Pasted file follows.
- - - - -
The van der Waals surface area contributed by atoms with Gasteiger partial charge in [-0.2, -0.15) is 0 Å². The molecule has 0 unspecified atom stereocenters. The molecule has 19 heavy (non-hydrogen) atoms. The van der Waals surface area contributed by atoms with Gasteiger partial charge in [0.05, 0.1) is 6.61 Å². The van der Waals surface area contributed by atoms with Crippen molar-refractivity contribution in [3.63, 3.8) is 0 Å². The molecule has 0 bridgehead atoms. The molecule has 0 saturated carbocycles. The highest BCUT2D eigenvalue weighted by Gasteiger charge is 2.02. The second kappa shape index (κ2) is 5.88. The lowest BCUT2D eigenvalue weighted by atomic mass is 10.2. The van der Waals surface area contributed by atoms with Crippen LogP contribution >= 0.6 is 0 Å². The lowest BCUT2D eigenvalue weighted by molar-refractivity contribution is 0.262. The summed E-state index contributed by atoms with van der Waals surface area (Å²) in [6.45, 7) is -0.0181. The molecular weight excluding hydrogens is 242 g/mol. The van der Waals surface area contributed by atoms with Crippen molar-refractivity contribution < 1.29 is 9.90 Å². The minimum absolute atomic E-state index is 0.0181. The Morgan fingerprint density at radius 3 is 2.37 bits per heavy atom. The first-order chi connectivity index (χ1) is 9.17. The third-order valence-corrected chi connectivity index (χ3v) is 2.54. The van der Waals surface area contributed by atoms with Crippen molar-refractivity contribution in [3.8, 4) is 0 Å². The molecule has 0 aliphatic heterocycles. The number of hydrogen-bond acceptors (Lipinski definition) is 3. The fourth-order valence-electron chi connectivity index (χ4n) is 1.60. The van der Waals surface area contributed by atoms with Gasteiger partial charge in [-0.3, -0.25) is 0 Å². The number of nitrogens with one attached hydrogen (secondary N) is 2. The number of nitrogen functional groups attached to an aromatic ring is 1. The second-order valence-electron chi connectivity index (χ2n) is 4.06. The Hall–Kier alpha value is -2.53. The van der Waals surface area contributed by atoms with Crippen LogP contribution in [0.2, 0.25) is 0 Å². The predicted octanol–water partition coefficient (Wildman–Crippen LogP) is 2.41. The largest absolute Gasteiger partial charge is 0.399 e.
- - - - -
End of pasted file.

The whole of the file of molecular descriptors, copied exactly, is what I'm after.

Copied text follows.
The van der Waals surface area contributed by atoms with Gasteiger partial charge in [-0.2, -0.15) is 0 Å². The molecule has 0 unspecified atom stereocenters. The molecule has 19 heavy (non-hydrogen) atoms. The van der Waals surface area contributed by atoms with Gasteiger partial charge in [0.05, 0.1) is 6.61 Å². The van der Waals surface area contributed by atoms with Crippen molar-refractivity contribution in [3.63, 3.8) is 0 Å². The molecule has 0 bridgehead atoms. The molecule has 0 saturated carbocycles. The highest BCUT2D eigenvalue weighted by Gasteiger charge is 2.02. The second kappa shape index (κ2) is 5.88. The lowest BCUT2D eigenvalue weighted by atomic mass is 10.2. The van der Waals surface area contributed by atoms with Crippen LogP contribution >= 0.6 is 0 Å². The lowest BCUT2D eigenvalue weighted by molar-refractivity contribution is 0.262. The summed E-state index contributed by atoms with van der Waals surface area (Å²) in [6.45, 7) is -0.0181. The molecular weight excluding hydrogens is 242 g/mol. The van der Waals surface area contributed by atoms with Crippen molar-refractivity contribution < 1.29 is 9.90 Å². The minimum absolute atomic E-state index is 0.0181. The Morgan fingerprint density at radius 3 is 2.37 bits per heavy atom. The first-order chi connectivity index (χ1) is 9.17. The third-order valence-corrected chi connectivity index (χ3v) is 2.54. The van der Waals surface area contributed by atoms with Crippen molar-refractivity contribution in [3.8, 4) is 0 Å². The molecule has 0 aliphatic heterocycles. The number of hydrogen-bond acceptors (Lipinski definition) is 3. The fourth-order valence-electron chi connectivity index (χ4n) is 1.60. The van der Waals surface area contributed by atoms with Gasteiger partial charge in [-0.3, -0.25) is 0 Å². The number of nitrogens with one attached hydrogen (secondary N) is 2. The number of nitrogen functional groups attached to an aromatic ring is 1. The second-order valence-electron chi connectivity index (χ2n) is 4.06. The Hall–Kier alpha value is -2.53. The van der Waals surface area contributed by atoms with Crippen LogP contribution in [0.2, 0.25) is 0 Å². The predicted octanol–water partition coefficient (Wildman–Crippen LogP) is 2.41. The largest absolute Gasteiger partial charge is 0.399 e.